The Wicked Wide Web

There is a hidden underworld of the internet; a mecca for the anonymous. A nefarious place that hosts curious and the mischievous. A place known as ‘The Deep Web.’

As the largest index on the internet, Google only documents about .003% of the internet. This is known by many names: the visible web, clarinet, indexed web, lightnet, and surface web. So what else is out there? Well, there’s the lighthearted web pages that could be anywhere from private email accounts to university protected internet archives. And then there’s the wicked web. The dark web. Password protected; buried data; hidden locations, sources, and content creators. This place is a haven for criminals alike. These are the places that tell search engines to ignore them, to turn a blind eye to these unindexed parts of the internet. Now, don’t get me wrong, not everyone there is some evil genius sitting behind a computer, wreaking havoc on some major corporation’s website. Some are just information seekers, wanting a taste of the forbidden knowledge. Who could resist?

How is all of this possible? How can this be? One word. Tor. Also known as the onion router, Tor is the search engine used for the dark web. Originally created by the United States Naval Research Laboratory in the 90’s, Tor was mainly being used for communication with political dissidents. This was all fine and dandy until word got out. Tor lets you access blocked websites, hides your location, and prevents people (a *cough cough* the government) from seeing what websites you’re visiting. I’m sure you can understand why it is so appealing.

It’s unclear how big the deep web actually is, but it is estimated to be more than 500x the number of accessible web pages. This hidden land is a playground for the curious, for the inquisitive people with a thirst for knowledge. But some want more. You are free to purchase illegal goods such as illicit drugs, child pornography, weapons, copyrighted media, stolen credit card numbers, and exotic animals. This is a place where human trafficking, hit men, and professional kidnappers are all available for sale or hire. They hide in the darkest corners of the web.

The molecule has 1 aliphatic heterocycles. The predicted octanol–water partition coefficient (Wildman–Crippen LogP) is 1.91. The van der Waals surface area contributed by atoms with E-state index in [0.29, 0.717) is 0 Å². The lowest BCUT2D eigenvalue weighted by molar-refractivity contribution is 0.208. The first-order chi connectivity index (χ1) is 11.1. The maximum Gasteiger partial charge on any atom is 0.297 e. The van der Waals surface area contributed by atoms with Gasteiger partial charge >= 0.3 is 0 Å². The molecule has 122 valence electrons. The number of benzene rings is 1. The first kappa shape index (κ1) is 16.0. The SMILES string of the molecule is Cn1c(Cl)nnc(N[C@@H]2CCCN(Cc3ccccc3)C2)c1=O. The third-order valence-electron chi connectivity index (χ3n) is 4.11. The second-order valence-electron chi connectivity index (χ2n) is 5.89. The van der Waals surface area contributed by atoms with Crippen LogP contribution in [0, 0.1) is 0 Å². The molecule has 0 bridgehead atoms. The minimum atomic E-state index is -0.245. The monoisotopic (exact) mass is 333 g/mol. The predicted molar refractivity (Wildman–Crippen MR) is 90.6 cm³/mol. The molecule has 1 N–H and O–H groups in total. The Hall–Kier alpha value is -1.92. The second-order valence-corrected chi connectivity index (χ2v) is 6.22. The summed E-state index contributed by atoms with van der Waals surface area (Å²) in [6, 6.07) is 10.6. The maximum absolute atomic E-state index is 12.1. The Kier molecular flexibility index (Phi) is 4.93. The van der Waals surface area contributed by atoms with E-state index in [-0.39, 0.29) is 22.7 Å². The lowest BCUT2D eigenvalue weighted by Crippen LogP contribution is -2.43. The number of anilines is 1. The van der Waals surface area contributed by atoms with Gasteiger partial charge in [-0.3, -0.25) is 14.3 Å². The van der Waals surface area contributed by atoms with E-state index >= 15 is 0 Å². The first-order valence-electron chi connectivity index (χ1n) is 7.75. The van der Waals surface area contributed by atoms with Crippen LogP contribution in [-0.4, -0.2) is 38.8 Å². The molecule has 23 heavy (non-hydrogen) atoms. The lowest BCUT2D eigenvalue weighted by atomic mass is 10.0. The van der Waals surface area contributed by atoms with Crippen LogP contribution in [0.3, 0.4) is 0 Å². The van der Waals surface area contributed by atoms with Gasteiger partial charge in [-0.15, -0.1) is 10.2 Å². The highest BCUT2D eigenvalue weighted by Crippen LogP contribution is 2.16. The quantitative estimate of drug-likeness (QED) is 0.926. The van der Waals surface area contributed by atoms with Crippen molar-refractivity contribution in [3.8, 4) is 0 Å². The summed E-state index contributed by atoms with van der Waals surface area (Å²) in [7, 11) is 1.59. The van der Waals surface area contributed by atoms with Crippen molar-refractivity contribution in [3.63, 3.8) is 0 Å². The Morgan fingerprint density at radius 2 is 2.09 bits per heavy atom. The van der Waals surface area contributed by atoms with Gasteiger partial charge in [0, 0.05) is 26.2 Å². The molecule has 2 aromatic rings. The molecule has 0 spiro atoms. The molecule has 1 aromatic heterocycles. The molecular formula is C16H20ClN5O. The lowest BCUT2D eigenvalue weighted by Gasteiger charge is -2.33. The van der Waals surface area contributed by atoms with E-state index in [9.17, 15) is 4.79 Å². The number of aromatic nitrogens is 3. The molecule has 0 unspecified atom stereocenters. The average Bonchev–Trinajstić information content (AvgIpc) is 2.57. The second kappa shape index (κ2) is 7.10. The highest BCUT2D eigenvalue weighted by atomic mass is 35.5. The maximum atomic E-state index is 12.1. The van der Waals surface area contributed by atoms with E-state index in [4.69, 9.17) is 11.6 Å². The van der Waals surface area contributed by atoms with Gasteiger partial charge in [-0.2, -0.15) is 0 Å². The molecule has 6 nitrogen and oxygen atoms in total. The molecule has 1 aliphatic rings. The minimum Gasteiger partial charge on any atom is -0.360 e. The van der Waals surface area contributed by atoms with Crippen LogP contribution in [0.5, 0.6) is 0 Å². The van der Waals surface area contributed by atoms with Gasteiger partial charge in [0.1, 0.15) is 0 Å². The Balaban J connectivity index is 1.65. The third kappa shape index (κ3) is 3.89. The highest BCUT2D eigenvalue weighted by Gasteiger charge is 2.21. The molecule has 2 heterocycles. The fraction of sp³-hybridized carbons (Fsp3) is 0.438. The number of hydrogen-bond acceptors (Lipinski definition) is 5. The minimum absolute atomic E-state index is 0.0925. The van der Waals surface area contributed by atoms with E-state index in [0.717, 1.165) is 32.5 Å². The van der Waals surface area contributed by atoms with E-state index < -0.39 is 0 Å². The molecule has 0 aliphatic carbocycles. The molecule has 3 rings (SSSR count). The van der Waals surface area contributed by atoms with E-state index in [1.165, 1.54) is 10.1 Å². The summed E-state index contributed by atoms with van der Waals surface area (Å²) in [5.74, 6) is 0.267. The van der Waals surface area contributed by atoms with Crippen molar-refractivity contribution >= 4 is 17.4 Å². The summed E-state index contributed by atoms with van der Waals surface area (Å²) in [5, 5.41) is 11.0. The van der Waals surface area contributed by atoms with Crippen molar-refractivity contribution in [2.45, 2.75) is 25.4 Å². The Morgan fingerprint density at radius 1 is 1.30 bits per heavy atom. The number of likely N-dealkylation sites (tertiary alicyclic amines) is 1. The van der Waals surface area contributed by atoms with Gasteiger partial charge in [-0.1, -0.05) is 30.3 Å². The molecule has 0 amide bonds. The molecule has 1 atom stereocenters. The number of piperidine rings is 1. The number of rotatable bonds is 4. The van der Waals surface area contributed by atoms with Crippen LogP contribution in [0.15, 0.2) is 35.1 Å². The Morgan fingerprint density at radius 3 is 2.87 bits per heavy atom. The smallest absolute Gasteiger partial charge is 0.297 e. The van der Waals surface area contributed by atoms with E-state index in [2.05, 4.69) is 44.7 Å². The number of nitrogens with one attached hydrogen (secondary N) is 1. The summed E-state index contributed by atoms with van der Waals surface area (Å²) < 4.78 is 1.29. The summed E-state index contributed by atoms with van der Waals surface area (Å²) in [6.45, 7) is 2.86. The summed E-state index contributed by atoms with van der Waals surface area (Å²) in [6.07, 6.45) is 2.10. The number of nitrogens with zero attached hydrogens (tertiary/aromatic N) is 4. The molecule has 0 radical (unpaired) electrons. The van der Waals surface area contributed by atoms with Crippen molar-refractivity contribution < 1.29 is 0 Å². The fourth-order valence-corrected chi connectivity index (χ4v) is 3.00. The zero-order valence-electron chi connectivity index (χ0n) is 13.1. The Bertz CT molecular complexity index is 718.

One of the most infamous sites, known and respected by many, was The Silk Road. The Silk Road was an anonymous marketplace that was mostly used for privatized drug sales and sought to destroy the war on drugs. The site gathered many loyal users but was shut down by the government. People traded in a fairly new virtual currency, Bitcoin, created in 2008 by Satoshi Nakamoto. Bitcoin is a cryptocurrency, decentralized and not backed by any government. Bitcoin has it’s good and bad sides. It is nearly impossible to track the transactions and is driven by precise mathematics. But there is also a terrible fluctuation of prices. They have been known to shrink to less than ten percent of the previous price, to more than five hundred percent. This can be very dangerous for the holders.

After The Silk Road shut down, many more popped up in its place. Some of them are still around but it’s become a sort of whack-a-mole game with the government. You close one up, three more pop up in its place. The Dark Web really does gets a bad rep. But one of the most respectful aspects is its ability to allow citizens in dangerous and unstable countries communicate safely and freely with each other, without fear of retribution from their government. The major activities involving human rights is inspiring to say the least. Knowledge should not be withheld and people deserve the freedom to access it. No one likes the idea of them being in the dark, so to speak. A revolution is upon us.

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